Christopher Taylor Bird Nature Wildlife Mammal Photography
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Greater Spotted Eagle Image @
Location: Pak Thale, Phetchaburi, Thailand
GPS: 13.1N, 100.1E, elev=3' MAP
Date: January 13, 2011
ID : B13K6453 [4896 x 3264]

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The Greater Spotted Eagle (Aquila clanga), occasionally just called the "Spotted Eagle", is a large bird of prey. Like all typical eagles, it belongs to the family Accipitridae. The typical eagles are often united with the buteos, sea eagles and other more heaviset Accipitridae, but more recently it appears as if they are less distinct from the more slender accipitrine hawks than believed.

At Bharatpur, Rajasthan, India. At Bharatpur, Rajasthan, India. At Bharatpur, Rajasthan, India. Juvenile, museum specimen


It is about 65 cm in length and has a wingspan of 160 cm. This is a medium-large eagle, very similar in general appearance to the Lesser Spotted Eagle, which shares part of its range. Head and wing coverts are very dark brown and contrast with the generally medium brown plumage (Lesser Spotted has pale head and wing coverts). The head is small for an eagle. The similarites of the Greater Spotted to the Lesser Spotted often results in misidentification as being that species. This is further complicated by occasional hybrids between the two species.

There is often a less obvious white patch on the upperwings, but a white crescent on the primary remiges is a good field mark. The white V mark on the rump is less clear-cut in adults than in the Lesser Spotted Eagle. The juvenile has white spots all over its wings and lacks a lighter nape patch.

The call is a dog-like yip.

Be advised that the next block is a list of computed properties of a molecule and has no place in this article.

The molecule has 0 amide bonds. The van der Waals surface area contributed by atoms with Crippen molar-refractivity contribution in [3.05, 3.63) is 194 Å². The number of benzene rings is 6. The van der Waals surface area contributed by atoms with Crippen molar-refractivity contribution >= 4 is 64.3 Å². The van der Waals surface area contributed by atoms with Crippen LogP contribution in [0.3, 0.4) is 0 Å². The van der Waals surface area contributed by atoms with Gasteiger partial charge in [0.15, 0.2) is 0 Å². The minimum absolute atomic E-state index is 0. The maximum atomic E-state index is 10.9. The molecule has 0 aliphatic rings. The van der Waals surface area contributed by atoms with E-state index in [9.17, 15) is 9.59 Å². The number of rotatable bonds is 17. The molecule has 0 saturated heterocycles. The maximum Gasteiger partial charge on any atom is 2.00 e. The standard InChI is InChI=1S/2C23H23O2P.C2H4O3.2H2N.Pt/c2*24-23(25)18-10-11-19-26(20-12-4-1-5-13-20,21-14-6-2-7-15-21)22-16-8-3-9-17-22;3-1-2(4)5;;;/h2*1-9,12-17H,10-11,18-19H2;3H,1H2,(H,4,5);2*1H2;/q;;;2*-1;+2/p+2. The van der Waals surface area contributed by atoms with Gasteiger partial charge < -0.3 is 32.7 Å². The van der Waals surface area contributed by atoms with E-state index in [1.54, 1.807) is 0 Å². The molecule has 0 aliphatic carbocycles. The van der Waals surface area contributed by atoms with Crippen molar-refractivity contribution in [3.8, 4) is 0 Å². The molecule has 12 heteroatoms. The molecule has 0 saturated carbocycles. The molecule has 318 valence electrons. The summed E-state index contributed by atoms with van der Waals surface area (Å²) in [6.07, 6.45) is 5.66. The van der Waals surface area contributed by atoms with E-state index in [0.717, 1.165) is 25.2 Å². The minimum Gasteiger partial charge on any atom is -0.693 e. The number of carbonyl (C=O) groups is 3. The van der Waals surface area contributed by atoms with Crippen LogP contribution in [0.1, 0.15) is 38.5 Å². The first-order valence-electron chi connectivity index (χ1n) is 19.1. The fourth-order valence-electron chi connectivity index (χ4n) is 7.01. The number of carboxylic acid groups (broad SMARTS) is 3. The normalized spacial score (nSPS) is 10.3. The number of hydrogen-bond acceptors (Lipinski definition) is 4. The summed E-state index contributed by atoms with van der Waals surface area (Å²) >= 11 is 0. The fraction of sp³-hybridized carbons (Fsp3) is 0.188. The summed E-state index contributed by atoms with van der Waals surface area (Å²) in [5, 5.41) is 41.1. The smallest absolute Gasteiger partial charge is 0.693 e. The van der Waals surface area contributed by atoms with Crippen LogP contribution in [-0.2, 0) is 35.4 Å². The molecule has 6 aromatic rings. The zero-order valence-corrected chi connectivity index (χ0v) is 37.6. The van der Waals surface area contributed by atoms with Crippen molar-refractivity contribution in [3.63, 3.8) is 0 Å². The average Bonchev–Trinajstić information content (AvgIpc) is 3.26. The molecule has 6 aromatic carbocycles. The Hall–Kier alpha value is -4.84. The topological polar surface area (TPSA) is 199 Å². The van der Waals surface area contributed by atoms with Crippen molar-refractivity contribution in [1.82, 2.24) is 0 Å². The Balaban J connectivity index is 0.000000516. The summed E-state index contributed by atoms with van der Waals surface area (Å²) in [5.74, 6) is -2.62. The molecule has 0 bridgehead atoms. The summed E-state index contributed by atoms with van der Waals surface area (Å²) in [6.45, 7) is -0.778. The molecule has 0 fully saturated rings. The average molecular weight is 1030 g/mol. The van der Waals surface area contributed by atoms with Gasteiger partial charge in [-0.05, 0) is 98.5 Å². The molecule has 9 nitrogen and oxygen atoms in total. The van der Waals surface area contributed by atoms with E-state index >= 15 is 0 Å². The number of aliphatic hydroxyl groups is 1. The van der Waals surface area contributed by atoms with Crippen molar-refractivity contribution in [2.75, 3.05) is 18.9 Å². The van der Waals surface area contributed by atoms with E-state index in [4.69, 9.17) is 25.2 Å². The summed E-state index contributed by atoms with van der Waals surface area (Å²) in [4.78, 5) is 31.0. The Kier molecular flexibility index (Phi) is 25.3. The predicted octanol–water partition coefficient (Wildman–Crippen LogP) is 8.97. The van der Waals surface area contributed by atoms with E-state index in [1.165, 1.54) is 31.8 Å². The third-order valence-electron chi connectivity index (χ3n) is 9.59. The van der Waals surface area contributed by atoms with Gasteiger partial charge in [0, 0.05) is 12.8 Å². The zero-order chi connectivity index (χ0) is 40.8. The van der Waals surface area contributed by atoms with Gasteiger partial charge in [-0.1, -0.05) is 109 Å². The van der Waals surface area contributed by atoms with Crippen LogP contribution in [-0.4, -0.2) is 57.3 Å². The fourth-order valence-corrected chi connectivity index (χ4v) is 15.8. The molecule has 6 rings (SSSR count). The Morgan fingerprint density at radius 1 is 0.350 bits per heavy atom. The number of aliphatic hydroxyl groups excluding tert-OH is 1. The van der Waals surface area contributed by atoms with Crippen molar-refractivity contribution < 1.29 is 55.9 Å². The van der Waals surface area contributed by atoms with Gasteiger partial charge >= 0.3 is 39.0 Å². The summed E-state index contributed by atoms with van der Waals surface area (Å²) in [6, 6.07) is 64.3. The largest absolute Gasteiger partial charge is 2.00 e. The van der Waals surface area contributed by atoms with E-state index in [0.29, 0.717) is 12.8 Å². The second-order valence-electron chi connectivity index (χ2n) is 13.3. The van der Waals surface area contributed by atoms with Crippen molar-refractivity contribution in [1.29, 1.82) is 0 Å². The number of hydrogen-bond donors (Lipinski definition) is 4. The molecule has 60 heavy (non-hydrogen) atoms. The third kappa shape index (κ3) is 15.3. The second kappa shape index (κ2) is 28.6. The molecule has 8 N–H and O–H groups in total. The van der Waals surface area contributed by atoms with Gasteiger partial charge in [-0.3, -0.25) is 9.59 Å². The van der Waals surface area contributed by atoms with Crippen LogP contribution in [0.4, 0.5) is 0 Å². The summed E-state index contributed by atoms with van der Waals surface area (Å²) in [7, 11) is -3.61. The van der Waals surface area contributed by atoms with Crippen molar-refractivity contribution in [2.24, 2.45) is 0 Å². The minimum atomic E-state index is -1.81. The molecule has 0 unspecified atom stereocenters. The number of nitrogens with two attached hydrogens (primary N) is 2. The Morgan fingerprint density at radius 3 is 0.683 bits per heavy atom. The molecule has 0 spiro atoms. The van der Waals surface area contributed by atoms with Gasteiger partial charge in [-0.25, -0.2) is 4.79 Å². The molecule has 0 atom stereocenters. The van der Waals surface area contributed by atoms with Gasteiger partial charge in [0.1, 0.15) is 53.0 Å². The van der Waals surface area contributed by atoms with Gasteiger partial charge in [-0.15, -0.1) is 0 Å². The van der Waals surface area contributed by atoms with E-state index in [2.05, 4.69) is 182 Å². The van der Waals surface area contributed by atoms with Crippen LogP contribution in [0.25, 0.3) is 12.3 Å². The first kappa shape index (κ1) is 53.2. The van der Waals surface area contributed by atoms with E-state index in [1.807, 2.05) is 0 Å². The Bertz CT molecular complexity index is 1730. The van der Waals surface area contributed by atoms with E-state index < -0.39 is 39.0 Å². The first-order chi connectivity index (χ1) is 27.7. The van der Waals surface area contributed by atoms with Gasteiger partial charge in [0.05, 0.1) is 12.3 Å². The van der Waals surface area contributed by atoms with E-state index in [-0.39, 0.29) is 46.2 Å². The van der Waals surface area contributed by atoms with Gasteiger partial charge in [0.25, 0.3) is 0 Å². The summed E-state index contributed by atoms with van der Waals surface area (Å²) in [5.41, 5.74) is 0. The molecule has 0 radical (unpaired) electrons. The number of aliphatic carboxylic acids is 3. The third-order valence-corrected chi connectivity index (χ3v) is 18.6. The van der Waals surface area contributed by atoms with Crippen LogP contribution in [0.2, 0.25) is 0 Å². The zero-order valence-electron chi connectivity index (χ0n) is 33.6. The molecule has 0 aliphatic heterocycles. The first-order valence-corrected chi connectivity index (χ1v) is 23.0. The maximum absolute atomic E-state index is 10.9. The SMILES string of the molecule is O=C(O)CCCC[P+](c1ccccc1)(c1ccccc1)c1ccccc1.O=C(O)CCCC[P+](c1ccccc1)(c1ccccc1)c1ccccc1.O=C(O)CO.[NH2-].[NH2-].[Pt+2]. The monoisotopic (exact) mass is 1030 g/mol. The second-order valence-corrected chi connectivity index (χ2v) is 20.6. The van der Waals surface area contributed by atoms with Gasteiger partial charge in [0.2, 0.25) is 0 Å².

In winter, it occurs in the range of the Indian Spotted Eagle. From this recently-validated species, it can be distinguished by the darker color, the lighter eye (lighter than the body plumage at least at close range), and in juveniles, the strong spotting. It is also a bit larger - though this cannot be reliably estimated in the field - and in the winter quarters prefers wetland habitat.

Systematics, taxonomy and evolution

The Lesser Spotted Eagle is this species' closest living relative; their common ancestor seems to have diverged around the middle Pliocene, perhaps some 3.6 million years ago (mya), from the ancestors of the Indian Spotted Eagle. The "proto-Spotted Eagle" probably lived in the general region of Afghanistan, being split into a northern and a southern lineage when both glaciers and deserts advanced in Central Asia as the last ice age began. The northern lineage subsequently separated into the eastern (Greater) and western (Lesser) species of today, probably around the Pliocene-Pleistocene boundary not quite 2 mya.

The spotted eagles as a group are quite distinct from the typical members of Aquila, the "true eagles". They will probably be separated in Lophaetus, Ictinaetus or a genus of their own in the near future.

Distribution, ecology and status

This is a species of fairly wooded country, which hunts small mammals and similar, mainly terrestrial prey. It breeds from northern Europe across Asia, and winters in southeastern Europe, the Middle East and South Asia.

An adult Greater Spotted was tagged with a satellite transponder in 1993 in order to track migration. The tagged eagle migrated a total of 5,526 kilometers (3,434 miles) from its wintering grounds in Yemen to it breeding grounds in western Siberia. It moved 150 km (94 miles) on average each day, but this increased to 280 km (175 mi) per day as the bird flew through Mesopotamia

This eagle lays 1-3 eggs in a tree nest.

It is classified as Vulnerable to extinction by the IUCN. As of 2000, the world population of this eagle was estimated at less than 3,000 breeding pairs. The primary threats are habit degradation and loss as well as human disturbance during mating season.

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